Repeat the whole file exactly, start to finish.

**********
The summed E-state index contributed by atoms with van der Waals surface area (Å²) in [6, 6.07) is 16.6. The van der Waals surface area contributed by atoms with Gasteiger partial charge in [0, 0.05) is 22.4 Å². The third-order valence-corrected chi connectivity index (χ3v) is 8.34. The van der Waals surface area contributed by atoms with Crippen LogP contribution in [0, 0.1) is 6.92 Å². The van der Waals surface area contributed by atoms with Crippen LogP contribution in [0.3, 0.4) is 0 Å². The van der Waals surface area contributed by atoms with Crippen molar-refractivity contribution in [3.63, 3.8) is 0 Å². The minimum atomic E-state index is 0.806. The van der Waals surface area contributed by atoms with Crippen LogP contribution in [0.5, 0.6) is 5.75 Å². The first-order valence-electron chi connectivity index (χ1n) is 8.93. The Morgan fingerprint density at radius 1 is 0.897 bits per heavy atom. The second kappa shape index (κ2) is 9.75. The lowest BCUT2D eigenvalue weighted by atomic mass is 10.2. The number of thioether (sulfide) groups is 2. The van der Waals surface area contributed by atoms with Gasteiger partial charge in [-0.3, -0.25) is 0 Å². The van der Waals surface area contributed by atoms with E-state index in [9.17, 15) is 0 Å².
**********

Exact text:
The summed E-state index contributed by atoms with van der Waals surface area (Å²) in [6, 6.07) is 16.6. The van der Waals surface area contributed by atoms with Gasteiger partial charge in [0, 0.05) is 22.4 Å². The third-order valence-corrected chi connectivity index (χ3v) is 8.34. The van der Waals surface area contributed by atoms with Crippen LogP contribution in [0, 0.1) is 6.92 Å². The van der Waals surface area contributed by atoms with Crippen LogP contribution in [0.3, 0.4) is 0 Å². The van der Waals surface area contributed by atoms with Crippen molar-refractivity contribution in [3.63, 3.8) is 0 Å². The minimum atomic E-state index is 0.806. The van der Waals surface area contributed by atoms with Crippen LogP contribution in [0.5, 0.6) is 5.75 Å². The first-order valence-electron chi connectivity index (χ1n) is 8.93. The Morgan fingerprint density at radius 1 is 0.897 bits per heavy atom. The second kappa shape index (κ2) is 9.75. The lowest BCUT2D eigenvalue weighted by atomic mass is 10.2. The number of thioether (sulfide) groups is 2. The van der Waals surface area contributed by atoms with Gasteiger partial charge in [-0.3, -0.25) is 0 Å². The van der Waals surface area contributed by atoms with E-state index in [9.17, 15) is 0 Å².